Before I left the ship I was only able to get a few hundred dollars due to limited access to funds when we first arrived in South Africa. So I left the ship with about 400$ and started on my adventure. My original plan was to start a bank account in Ghana as soon as I arrived but as you all know my plans were changed. So instead I had to use some money to get my multiple entry Ghana visa and then also some cash to get around and eat.

After calculating out the rest of my funds and adding in travel costs while in Ghana and also the cost for my Liberian visa, I didn’t have a lot of wiggle room to exchange more money. So I decided to take on a personal challenge. Living on 1$ a day or in Togo 500CFA. Statistics show that, on average, people in Africa live on 2$ a day. I decided to take it a step up and only do 1$ a day (because that’s all I had left). *Side note: Alida was driving me half way to and from work which would have cost me about another 1$ a day so really I was at par.

Living on a dollar a day:
Sunday: At 535am I woke up, hungry (this is usual for me). It just so happen that on this particular morning it was myself and four little girls instead of the usual two. So I took one of the girls and we walked up the street and bought 3 small loaves of bread and 6 bananas. I got back to the house and divvied up the goods and ate my portion. The kids also enjoyed the leftovers from the night before. But at 6am I couldn’t stomach sardines, rice, and tomatoes so I passed. But the bread and banana was good for me.

Well by 10a my stomach was speaking to me but the other two girls told me that their mother was bringing lunch (or at least I think that is what they said). But soon it was 11, then 12, and then 1. Ugh I was hungry! The kids were running around, not phased by the delayed food, so I decided to take a little walk to help me forget my hunger.

I walked around the neighborhood and heard some church music to my left. A smile quickened across my face. Over the past year of being in Africa I always found the blaring speakers kind of obnoxious and painful at times. But this day as I walked around and her a familiar African gospel song I appreciated those loud ear piercing speakers because even those that are walking by cant help but notice the worship. For a few minutes my mind forgot about my hunger. As I continued my walk I thought about how God says that he will provide our daily bread. I laughed out loud since technically I already had my daily bread with some butter and jelly too. No sooner did I think this thought than a man and his wife, who was sitting under a tree, called out to me. “Bonjour, Comment &*$&#( 43$(*#(@)Q*( ‘….?” (That’s what it sounded like to me.) So I replied, “Bonjour, pardon, no Francais ” and continued on my way. But then as I passed the man asked “English?” I said, “Yes!” He replied, “I speak English small, small, but I will try. My friend just got back Nigeria and brought this for me. You, one?” Well guess what he pulled out but a BIG wonderful freshly baked loaf of bread! I quickly replied, “Yes I would love a piece.” I took a piece out of the bag and thanked the man and his wife and then thanked God for every single bite. Well by 2pm the neighbors of Alida called me over and had cooked lunch for all their family and me. Now I was MORE than full. Yahoo! Later that day I met up with some friends and they treated me to some goat on a stick (Vira you would have loved it) and then even had a little taste of ice cream (Dad you would have loved it). And then when I got home that night around 9p, they had some left over’s from lunch that they saved for me. Yahoo, again!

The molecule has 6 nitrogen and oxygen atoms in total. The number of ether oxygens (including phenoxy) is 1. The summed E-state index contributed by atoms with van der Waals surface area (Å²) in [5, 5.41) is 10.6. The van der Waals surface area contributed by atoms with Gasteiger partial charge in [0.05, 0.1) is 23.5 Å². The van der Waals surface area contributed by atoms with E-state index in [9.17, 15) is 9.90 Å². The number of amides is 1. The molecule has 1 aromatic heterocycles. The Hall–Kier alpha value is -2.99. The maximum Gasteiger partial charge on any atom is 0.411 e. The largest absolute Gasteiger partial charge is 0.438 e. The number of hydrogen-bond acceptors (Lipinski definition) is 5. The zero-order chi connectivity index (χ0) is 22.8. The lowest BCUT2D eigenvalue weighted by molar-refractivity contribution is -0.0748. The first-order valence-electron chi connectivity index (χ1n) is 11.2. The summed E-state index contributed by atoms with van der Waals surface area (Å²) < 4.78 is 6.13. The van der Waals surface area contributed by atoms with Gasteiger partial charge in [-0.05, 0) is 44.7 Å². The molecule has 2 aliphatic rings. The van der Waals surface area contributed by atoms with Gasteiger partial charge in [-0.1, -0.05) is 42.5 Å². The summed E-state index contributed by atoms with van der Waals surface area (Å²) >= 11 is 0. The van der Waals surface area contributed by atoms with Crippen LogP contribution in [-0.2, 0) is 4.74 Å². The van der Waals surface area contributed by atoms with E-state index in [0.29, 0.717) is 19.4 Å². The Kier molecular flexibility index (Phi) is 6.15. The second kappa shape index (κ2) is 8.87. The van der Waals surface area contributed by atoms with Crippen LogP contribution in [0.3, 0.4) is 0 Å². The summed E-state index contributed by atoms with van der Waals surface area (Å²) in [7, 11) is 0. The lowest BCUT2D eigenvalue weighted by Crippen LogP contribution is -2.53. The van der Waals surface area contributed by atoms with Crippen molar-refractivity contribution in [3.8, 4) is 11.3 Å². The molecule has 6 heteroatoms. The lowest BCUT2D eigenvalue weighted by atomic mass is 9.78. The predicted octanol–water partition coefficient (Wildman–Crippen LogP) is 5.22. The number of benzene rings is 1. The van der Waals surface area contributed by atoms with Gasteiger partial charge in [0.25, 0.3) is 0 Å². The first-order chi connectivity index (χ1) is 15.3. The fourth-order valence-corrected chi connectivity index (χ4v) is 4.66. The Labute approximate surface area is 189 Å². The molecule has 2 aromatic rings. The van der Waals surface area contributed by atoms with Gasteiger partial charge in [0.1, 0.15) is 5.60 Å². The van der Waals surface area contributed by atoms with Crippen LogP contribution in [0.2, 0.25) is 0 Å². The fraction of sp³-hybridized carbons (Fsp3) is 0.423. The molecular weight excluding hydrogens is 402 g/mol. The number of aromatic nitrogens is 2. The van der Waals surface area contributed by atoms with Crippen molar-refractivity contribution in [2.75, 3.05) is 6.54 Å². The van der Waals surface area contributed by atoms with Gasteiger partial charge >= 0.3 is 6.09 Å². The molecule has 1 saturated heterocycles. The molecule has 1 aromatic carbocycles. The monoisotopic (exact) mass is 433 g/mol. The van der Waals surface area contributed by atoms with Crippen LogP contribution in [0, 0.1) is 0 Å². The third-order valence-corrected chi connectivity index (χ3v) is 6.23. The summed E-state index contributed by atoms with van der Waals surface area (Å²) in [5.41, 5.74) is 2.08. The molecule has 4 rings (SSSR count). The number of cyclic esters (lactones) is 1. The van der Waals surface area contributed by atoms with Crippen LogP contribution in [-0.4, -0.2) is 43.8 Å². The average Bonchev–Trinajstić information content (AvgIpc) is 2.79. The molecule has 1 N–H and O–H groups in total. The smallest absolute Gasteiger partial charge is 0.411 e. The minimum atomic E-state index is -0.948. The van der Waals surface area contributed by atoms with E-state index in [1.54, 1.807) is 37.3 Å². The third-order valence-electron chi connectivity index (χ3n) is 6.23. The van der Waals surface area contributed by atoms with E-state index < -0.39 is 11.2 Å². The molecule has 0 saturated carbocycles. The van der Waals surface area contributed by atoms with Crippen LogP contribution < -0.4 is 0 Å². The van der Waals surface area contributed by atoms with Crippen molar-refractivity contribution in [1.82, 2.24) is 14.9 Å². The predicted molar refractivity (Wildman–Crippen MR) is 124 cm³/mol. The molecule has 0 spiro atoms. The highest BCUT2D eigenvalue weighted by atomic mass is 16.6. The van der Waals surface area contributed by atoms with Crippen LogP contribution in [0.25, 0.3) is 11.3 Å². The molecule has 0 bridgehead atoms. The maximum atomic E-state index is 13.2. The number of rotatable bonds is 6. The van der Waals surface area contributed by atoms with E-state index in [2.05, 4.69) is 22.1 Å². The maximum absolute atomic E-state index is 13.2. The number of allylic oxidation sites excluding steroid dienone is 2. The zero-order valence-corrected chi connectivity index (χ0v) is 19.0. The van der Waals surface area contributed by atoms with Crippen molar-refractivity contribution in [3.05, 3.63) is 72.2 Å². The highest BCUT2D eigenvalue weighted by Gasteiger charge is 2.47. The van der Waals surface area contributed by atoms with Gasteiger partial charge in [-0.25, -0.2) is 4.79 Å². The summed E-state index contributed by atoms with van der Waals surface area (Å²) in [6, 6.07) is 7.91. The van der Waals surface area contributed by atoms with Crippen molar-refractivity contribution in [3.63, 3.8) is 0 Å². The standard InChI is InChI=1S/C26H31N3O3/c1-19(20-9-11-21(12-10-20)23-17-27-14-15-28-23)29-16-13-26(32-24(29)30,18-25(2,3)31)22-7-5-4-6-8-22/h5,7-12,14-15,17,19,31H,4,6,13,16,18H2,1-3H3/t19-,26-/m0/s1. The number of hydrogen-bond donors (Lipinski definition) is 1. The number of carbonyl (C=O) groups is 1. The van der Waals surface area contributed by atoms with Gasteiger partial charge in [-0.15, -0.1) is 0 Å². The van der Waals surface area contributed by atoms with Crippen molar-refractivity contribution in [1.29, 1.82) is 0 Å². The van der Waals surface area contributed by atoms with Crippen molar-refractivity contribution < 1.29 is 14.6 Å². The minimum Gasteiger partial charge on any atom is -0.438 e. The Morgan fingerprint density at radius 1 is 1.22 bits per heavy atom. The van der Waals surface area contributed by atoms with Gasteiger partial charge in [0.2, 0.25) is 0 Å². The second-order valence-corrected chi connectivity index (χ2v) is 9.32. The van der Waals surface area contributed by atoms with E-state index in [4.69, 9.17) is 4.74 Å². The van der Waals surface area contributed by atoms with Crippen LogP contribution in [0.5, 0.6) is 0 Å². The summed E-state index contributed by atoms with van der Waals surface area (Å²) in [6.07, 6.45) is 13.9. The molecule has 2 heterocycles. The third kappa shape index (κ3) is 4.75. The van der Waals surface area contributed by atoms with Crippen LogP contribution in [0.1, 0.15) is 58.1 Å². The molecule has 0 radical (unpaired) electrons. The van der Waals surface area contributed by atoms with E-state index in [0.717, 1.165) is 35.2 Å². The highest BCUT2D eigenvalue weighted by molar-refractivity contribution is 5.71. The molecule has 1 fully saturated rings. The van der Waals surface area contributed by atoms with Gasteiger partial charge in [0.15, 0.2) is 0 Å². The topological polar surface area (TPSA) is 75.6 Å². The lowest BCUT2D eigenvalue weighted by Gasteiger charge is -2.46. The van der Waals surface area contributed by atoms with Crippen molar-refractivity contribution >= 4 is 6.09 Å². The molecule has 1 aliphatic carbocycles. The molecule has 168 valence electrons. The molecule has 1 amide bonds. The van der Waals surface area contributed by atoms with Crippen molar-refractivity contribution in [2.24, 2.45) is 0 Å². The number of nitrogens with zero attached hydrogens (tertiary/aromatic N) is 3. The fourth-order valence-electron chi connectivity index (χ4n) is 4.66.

The next day was my first day of class for community health teaching. I had some cereal left over that I brought from the ship (yeah it was like a month old a little chewy but still pretty good). Off to class I went. At the 10a break they gave every some nice sweet tea but I couldn’t have it since they used water from the tap. Ugh! And then at lunchtime, I ate one of my three precious apples. Then after the training I took a taxi car to the big round about to wait for Alida. While there I saw a woman selling bread. I took the only money I had left and asked for some bread. She told me I didn’t have enough. I then asked for the “most petit pan” (smallest bread) and she said I still didn’t have enough. I thanked her and started to walk away. As I did she called me over and handed me some bread and took my chump change. Hehe! Yahoo! I thanked her and said in the local language “Mawu Ninyarwo” God Bless you. Then that night when I got home Alida made us a BIG hot meal. Yum!

The next two days were very similar: unexpected meals, gifts from people, invitations to dinner, or extra food not wanting to go to waste. In my little western mind I think I know what I need to survive but I am finding that God knows just how much I need for each day and he provides that amount and sometimes more. This morning I got some chocolate.

It has been amazing to me how God has provided every step of the way. Every need that I have had he has provided for. Or if I thought it was a need he showed me something new. “Give us this day our daily bread” has never meant so much to me until now.

No comments: